arp love maggots as much as I hate them. If carp anglers couldn’t use them, the fishing would be far more consistent on busy venues, of that I am sure. But if you can’t beat ‘em, join ‘em I say, and in the instance of maggots, using them well beats not using them at all hands down.
Some anglers bleat about maggots at this time of year. They’re the root of all evil and are the reason they’re blanking, they crow. More like they’re too tight to buy any! Unfortunately, so many anglers turn to maggots way too early. For me, maggots are the way you switch a winter spot back on again – they’re a last resort when the temperatures plummet and the carp stop moving about so much. Using them in October reeks of desperation, but there are people that are desperate in this world and because of that, it’s important you join in, but do your best to do it better than they can.
Which is why maggot rigs are the subject of discussion this month. Because some of what I’ve seen in magazines in recent history aren’t worth wiping your arse with.
The Mag-Aligner is arguably one of the easiest to use and one of the most prolific, but over a large quantity of maggots or when fishing as a single, I’ve not found it as effective as some other presentations. I’ve written before about The Jester Rig, and it’s a very good option, but some anglers are wary of using a set-up that includes another tiny hook! As are many fishery managers, which is why I now use the Harry Hales rig.
It’s called the Harry Hales Rig because young Hazza is a fishing machine and catches fish for fun using this rig. It’s nothing new, nothing revolutionary, and somebody will probably Facebook me and say, “We’ve been using this rig for years” but for me and my fishing, it’s the HH Rig.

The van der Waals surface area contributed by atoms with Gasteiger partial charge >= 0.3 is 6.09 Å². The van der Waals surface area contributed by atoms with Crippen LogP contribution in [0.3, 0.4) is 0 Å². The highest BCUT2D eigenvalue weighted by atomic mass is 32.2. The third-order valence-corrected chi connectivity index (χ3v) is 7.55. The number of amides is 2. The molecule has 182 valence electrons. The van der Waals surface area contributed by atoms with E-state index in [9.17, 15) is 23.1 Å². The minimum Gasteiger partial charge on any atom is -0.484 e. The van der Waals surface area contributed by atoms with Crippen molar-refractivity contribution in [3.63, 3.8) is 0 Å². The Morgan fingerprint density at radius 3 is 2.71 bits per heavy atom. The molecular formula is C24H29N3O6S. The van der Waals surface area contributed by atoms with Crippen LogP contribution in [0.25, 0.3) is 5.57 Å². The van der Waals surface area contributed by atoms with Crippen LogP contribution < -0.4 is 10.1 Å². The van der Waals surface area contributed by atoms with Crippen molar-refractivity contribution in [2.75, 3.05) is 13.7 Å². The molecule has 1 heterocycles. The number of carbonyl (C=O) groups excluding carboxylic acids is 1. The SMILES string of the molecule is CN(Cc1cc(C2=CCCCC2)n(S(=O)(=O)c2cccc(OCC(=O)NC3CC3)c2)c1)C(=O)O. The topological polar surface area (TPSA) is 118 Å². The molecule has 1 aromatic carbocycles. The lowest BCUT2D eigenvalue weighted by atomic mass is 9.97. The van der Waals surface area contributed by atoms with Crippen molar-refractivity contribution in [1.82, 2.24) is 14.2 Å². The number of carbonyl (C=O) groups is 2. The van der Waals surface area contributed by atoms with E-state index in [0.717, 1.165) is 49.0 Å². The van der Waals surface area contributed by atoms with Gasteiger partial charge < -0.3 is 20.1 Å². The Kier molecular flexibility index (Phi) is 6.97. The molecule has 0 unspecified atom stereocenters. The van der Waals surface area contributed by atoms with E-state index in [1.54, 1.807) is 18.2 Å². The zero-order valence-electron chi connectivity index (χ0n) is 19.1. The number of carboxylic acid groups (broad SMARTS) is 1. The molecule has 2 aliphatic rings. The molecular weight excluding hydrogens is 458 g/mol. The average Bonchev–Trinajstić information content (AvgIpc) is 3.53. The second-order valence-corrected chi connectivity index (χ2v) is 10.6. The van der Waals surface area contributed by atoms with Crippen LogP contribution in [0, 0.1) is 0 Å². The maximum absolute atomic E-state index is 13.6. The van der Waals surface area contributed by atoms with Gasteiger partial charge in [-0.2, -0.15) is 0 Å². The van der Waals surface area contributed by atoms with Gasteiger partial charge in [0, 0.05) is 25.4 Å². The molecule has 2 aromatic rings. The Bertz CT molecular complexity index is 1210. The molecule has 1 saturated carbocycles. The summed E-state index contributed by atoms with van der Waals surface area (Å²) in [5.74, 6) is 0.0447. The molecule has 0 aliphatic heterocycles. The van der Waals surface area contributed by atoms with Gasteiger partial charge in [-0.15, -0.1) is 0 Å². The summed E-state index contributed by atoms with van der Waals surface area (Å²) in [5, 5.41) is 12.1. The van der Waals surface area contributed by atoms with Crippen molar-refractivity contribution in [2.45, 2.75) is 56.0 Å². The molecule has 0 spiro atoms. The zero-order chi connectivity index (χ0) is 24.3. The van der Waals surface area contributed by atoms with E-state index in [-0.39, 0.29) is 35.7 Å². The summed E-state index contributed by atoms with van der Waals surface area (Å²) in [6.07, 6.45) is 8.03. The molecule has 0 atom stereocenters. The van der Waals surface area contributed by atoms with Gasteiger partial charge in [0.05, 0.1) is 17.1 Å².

It’s basically a Mag-Aligner with a Hook Swivel running on the shank of the hook. The Hook Swivel is just the right size to slide a piece of red foam over the top so the top loop of the swivel stands proud enough to tie three to six maggots, just the right amount depending on how slowly you want the rig to sink, or the size of the hook being used.
Harry doesn’t use an Avid hook for the set-up because he’s too young to understand the error of his ways, but I do.
A size 10 or 8 CRV, in fact. A Hook Bead and Hook swivel complete the set-up, which is usually tied using coated braid but it has been known for a spot of fluorocarbon to appear in the setup, combi-rig style.
Why is it so good? God knows, but it’s caught me a lot of fish since I first started using it, including some big ones. I personally think it’s the balance. The hook sits flat on the deck and the maggots sort of hover over it, almost hiding it.
On lakes where there is a maggot-fest, I’ve done really well using this set-up with dead maggots. I just roll them on my leg until they die and fish them as a single hookbait. No freebait, no PVA bag, no feeder, no nothing. I’ve a few ideas on why this works so well.
Those of you who have fished lakes bombarded with maggots will have noticed that nobody ever cleans them so the seagulls eat most of them. Even after cleaning, a lot of shops sell rough bait that still doesn’t sink properly. Just the job in a massive crosswind!
What most won’t realise is that the maggots will float away over time, too. It’s often why you suddenly see the birds going sick over a spot, especially gulls these days, which are a great indicator to how much bait isn’t being eaten.
Something I do that very few others do, I either riddle the crap out of my maggots, or use leam and worm soil to bind everything together so they sink quickly to the bottom. You can do something the match lads call Pongo, which is basically called a ‘double leam’ approach to carry free bait. I use that for loads of things and you get into a right state with grey leam, so for those of you who are using maggots, get some grey leam, add loads of maggots, then add loads of water. When your hands look like boxing gloves, slap yourself round the face. Use some proper bait for crying out loud!